Academic journal article Anglican Theological Review

Rainbow Theology: Bridging Race, Sexuality, and Spirit

Academic journal article Anglican Theological Review

Rainbow Theology: Bridging Race, Sexuality, and Spirit

Article excerpt

Rainbow Theology: Bridging Race, Sexuality, and Spirit. By Patrick S. Cheng. New York: Seabury Books, 2013. xxi + 185 pp. $24.00 (paper).

Patrick Cheng has established himself as an eloquent voice in the field of queer theology. In this, his third book in as many years, he continues to chart the complexity of a land between multiple borders. In doing so he faces the considerable challenge posed by the very variety he seeks to describe. He is immeasurably helped in this both hy his own clarity as a writer and in the felicity of the undergirding image that informs his work: the rainbow.

One might well observe that the alphabet itself could serve as an effective analogy, as what Cheng admits is an "unwieldy" (p. 100) acronym (LGBTIQ2) seeks to give recognition to the diversity of lesbian, gay, bisexual, transgender, intersex, queer, and Two Spirit incarnations of the one human being. The issue for Cheng is that this diversity is multiplied and rendered all the more complex for those who, in addition to identifying themselves in one or more of these categories, leading to separation from or oppression by a majority heteronormative culture, also belong to an ethnic group that has suffered its own separation or oppression: Black, Asian, Latina/o, or Indigenous, and which has each itself visited its own forms of oppression or isolation upon its queer members. "LGBTIQ people of color are rejected twice-over" (p. 95). They live in a region of multiple exiles that Cheng seeks to map in this helpful book, in the context of theology by and for queer people of color: a rainbow theology.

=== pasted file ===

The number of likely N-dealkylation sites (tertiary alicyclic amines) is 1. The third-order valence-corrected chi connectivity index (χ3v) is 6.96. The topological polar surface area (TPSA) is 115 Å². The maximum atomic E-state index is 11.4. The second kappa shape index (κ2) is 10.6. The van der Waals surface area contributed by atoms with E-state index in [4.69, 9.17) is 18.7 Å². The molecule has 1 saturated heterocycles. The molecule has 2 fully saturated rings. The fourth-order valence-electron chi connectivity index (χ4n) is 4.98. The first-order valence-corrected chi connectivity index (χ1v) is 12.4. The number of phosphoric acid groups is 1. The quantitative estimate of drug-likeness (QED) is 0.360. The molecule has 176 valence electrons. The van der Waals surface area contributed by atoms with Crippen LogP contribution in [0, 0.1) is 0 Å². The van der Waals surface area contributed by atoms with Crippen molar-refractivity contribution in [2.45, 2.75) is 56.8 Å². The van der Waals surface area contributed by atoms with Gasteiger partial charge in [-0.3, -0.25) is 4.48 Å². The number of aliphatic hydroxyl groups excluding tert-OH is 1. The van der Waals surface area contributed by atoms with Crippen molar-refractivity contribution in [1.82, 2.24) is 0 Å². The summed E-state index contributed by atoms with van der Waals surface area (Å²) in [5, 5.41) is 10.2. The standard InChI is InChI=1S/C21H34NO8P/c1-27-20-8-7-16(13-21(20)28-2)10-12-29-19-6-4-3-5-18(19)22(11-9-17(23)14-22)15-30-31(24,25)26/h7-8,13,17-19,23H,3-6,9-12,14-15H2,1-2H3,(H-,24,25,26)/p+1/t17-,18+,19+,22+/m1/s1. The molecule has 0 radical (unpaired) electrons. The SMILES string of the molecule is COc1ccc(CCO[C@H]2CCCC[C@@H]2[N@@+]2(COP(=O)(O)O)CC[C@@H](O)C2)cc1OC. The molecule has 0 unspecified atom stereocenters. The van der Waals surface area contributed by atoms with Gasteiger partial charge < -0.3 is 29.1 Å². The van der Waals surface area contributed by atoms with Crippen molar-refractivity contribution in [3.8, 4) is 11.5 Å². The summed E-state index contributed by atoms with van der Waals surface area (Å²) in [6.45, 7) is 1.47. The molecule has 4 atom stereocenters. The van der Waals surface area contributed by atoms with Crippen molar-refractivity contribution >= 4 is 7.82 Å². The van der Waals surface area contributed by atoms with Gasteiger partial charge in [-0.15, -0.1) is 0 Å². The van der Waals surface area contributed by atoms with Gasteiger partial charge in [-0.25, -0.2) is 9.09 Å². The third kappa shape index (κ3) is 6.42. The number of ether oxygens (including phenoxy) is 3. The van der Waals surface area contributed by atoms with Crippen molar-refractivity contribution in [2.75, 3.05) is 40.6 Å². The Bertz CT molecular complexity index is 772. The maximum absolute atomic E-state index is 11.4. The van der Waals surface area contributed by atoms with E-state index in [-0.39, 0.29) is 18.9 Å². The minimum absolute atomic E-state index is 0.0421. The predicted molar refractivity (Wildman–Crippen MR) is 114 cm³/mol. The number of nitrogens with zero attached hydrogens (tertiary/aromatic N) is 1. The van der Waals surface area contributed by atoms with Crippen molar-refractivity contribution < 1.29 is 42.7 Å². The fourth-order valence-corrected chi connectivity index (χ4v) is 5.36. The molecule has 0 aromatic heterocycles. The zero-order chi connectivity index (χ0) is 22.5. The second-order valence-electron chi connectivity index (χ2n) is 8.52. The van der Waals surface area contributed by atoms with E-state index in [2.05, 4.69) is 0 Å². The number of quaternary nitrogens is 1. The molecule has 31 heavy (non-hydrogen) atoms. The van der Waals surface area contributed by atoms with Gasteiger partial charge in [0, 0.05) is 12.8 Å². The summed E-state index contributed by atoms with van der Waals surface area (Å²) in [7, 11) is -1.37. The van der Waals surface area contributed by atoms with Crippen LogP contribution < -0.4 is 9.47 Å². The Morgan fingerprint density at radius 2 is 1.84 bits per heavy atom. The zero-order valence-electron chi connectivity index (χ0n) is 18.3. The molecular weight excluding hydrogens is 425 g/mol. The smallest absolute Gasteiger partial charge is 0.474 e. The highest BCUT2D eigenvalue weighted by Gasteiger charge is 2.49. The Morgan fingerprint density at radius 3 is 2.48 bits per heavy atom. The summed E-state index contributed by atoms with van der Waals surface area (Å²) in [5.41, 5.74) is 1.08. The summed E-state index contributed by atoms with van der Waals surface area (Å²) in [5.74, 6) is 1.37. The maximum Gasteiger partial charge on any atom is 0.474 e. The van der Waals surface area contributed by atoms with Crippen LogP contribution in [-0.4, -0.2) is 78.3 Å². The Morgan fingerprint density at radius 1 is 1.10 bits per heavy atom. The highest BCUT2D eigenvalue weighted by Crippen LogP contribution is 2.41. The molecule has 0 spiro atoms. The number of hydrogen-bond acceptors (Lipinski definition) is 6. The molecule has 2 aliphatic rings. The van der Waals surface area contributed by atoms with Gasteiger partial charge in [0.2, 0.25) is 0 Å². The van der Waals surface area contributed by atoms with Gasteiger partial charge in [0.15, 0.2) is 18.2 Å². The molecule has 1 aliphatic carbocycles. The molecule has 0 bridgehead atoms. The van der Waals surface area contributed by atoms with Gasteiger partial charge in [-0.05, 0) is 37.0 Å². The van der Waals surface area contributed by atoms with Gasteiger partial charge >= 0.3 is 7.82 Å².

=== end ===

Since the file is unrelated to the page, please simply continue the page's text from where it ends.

This short volume is both a summary and an introduction. Its first half offers a brief but thorough survey of the literature in this emerging field, noting that the works of queer theologians of color from the last twenty years "remain largely unknown within the broader queer theological world" (p. xv). Four chapters offer a virtual catalogue raisonné of the work of Black, Asian, Latina/o, and Two-Spirit Indigenous queer of color theologians. As such, this section could have been a bit dry, but it is leavened with numerous quotations and snippets of narrative that make for both informative and engaging reading. …

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